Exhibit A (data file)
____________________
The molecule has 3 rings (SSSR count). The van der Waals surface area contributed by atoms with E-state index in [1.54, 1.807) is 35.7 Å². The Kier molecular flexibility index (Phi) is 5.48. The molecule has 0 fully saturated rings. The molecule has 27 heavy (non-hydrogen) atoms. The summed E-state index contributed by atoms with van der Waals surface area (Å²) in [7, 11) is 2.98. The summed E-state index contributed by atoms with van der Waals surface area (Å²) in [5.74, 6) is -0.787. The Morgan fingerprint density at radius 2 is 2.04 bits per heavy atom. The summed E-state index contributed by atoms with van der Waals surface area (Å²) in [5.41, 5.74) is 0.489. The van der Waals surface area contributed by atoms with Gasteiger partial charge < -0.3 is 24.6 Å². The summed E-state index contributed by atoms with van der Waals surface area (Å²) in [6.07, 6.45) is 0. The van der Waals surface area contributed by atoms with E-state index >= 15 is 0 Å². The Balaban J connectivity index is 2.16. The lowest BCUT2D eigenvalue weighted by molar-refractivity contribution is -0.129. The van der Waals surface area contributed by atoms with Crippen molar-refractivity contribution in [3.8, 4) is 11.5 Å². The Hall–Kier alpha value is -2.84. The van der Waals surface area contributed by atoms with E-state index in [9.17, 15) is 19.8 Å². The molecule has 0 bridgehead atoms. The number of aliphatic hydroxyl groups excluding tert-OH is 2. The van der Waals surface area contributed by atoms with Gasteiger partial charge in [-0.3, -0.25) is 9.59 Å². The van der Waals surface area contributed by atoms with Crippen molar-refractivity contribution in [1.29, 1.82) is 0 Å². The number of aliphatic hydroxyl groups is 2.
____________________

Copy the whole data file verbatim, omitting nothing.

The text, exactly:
The molecule has 3 rings (SSSR count). The van der Waals surface area contributed by atoms with E-state index in [1.54, 1.807) is 35.7 Å². The Kier molecular flexibility index (Phi) is 5.48. The molecule has 0 fully saturated rings. The molecule has 27 heavy (non-hydrogen) atoms. The summed E-state index contributed by atoms with van der Waals surface area (Å²) in [7, 11) is 2.98. The summed E-state index contributed by atoms with van der Waals surface area (Å²) in [5.74, 6) is -0.787. The Morgan fingerprint density at radius 2 is 2.04 bits per heavy atom. The summed E-state index contributed by atoms with van der Waals surface area (Å²) in [5.41, 5.74) is 0.489. The van der Waals surface area contributed by atoms with Gasteiger partial charge < -0.3 is 24.6 Å². The summed E-state index contributed by atoms with van der Waals surface area (Å²) in [6.07, 6.45) is 0. The van der Waals surface area contributed by atoms with E-state index >= 15 is 0 Å². The Balaban J connectivity index is 2.16. The lowest BCUT2D eigenvalue weighted by molar-refractivity contribution is -0.129. The van der Waals surface area contributed by atoms with Crippen molar-refractivity contribution in [3.8, 4) is 11.5 Å². The Hall–Kier alpha value is -2.84. The van der Waals surface area contributed by atoms with E-state index in [9.17, 15) is 19.8 Å². The molecule has 0 bridgehead atoms. The number of aliphatic hydroxyl groups excluding tert-OH is 2. The van der Waals surface area contributed by atoms with Gasteiger partial charge in [-0.3, -0.25) is 9.59 Å². The van der Waals surface area contributed by atoms with Crippen molar-refractivity contribution in [1.29, 1.82) is 0 Å². The number of aliphatic hydroxyl groups is 2.